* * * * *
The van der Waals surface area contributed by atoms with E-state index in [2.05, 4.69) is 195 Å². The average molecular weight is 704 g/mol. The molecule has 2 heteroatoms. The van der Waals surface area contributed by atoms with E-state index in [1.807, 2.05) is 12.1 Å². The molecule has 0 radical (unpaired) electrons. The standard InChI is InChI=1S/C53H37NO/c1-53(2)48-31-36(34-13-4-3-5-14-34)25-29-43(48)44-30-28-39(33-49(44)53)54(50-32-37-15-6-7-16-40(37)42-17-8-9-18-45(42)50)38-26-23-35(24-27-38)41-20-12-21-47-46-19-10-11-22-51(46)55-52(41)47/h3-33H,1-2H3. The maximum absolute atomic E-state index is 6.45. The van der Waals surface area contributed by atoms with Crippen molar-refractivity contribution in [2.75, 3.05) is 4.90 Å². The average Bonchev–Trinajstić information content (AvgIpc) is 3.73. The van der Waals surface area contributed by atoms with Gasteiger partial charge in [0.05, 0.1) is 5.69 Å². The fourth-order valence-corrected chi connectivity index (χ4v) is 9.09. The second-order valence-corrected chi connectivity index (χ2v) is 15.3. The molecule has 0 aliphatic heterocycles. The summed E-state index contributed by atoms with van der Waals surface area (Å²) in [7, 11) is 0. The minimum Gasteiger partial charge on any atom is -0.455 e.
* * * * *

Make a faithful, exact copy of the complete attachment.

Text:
The van der Waals surface area contributed by atoms with E-state index in [2.05, 4.69) is 195 Å². The average molecular weight is 704 g/mol. The molecule has 2 heteroatoms. The van der Waals surface area contributed by atoms with E-state index in [1.807, 2.05) is 12.1 Å². The molecule has 0 radical (unpaired) electrons. The standard InChI is InChI=1S/C53H37NO/c1-53(2)48-31-36(34-13-4-3-5-14-34)25-29-43(48)44-30-28-39(33-49(44)53)54(50-32-37-15-6-7-16-40(37)42-17-8-9-18-45(42)50)38-26-23-35(24-27-38)41-20-12-21-47-46-19-10-11-22-51(46)55-52(41)47/h3-33H,1-2H3. The maximum absolute atomic E-state index is 6.45. The van der Waals surface area contributed by atoms with Crippen molar-refractivity contribution in [2.75, 3.05) is 4.90 Å². The average Bonchev–Trinajstić information content (AvgIpc) is 3.73. The van der Waals surface area contributed by atoms with Gasteiger partial charge in [0.05, 0.1) is 5.69 Å². The fourth-order valence-corrected chi connectivity index (χ4v) is 9.09. The second-order valence-corrected chi connectivity index (χ2v) is 15.3. The molecule has 0 aliphatic heterocycles. The summed E-state index contributed by atoms with van der Waals surface area (Å²) in [7, 11) is 0. The minimum Gasteiger partial charge on any atom is -0.455 e.